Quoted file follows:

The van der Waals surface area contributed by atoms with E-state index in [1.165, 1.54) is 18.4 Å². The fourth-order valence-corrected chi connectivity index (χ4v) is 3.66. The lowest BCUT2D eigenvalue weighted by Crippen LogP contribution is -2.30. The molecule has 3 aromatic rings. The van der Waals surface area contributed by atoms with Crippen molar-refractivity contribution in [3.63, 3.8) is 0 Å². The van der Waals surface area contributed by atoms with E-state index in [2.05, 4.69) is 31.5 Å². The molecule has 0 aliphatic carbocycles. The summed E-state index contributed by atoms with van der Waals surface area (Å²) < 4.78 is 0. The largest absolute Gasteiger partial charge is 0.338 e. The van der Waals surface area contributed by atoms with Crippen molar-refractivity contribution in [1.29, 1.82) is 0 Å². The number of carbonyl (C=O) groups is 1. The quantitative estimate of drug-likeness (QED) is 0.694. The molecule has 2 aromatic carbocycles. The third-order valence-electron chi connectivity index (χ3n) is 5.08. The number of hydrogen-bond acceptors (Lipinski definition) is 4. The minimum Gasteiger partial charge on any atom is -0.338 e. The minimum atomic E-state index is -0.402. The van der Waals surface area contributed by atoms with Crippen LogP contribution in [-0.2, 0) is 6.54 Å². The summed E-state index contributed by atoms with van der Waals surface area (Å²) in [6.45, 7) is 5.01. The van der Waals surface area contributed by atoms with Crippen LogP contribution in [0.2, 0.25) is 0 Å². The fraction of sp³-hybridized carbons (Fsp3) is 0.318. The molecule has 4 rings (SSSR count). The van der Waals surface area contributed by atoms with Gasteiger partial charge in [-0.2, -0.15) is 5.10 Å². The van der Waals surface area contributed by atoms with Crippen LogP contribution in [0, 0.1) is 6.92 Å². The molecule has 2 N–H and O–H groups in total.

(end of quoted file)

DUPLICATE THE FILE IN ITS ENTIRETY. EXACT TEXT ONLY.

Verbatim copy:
The van der Waals surface area contributed by atoms with E-state index in [1.165, 1.54) is 18.4 Å². The fourth-order valence-corrected chi connectivity index (χ4v) is 3.66. The lowest BCUT2D eigenvalue weighted by Crippen LogP contribution is -2.30. The molecule has 3 aromatic rings. The van der Waals surface area contributed by atoms with Crippen molar-refractivity contribution in [3.63, 3.8) is 0 Å². The van der Waals surface area contributed by atoms with E-state index in [2.05, 4.69) is 31.5 Å². The molecule has 0 aliphatic carbocycles. The summed E-state index contributed by atoms with van der Waals surface area (Å²) < 4.78 is 0. The largest absolute Gasteiger partial charge is 0.338 e. The van der Waals surface area contributed by atoms with Crippen molar-refractivity contribution in [1.29, 1.82) is 0 Å². The number of carbonyl (C=O) groups is 1. The quantitative estimate of drug-likeness (QED) is 0.694. The molecule has 2 aromatic carbocycles. The third-order valence-electron chi connectivity index (χ3n) is 5.08. The number of hydrogen-bond acceptors (Lipinski definition) is 4. The minimum Gasteiger partial charge on any atom is -0.338 e. The minimum atomic E-state index is -0.402. The van der Waals surface area contributed by atoms with Crippen LogP contribution in [-0.2, 0) is 6.54 Å². The summed E-state index contributed by atoms with van der Waals surface area (Å²) in [6.45, 7) is 5.01. The van der Waals surface area contributed by atoms with Crippen LogP contribution in [0.2, 0.25) is 0 Å². The fraction of sp³-hybridized carbons (Fsp3) is 0.318. The molecule has 4 rings (SSSR count). The van der Waals surface area contributed by atoms with Gasteiger partial charge in [-0.2, -0.15) is 5.10 Å². The van der Waals surface area contributed by atoms with Crippen LogP contribution in [0, 0.1) is 6.92 Å². The molecule has 2 N–H and O–H groups in total.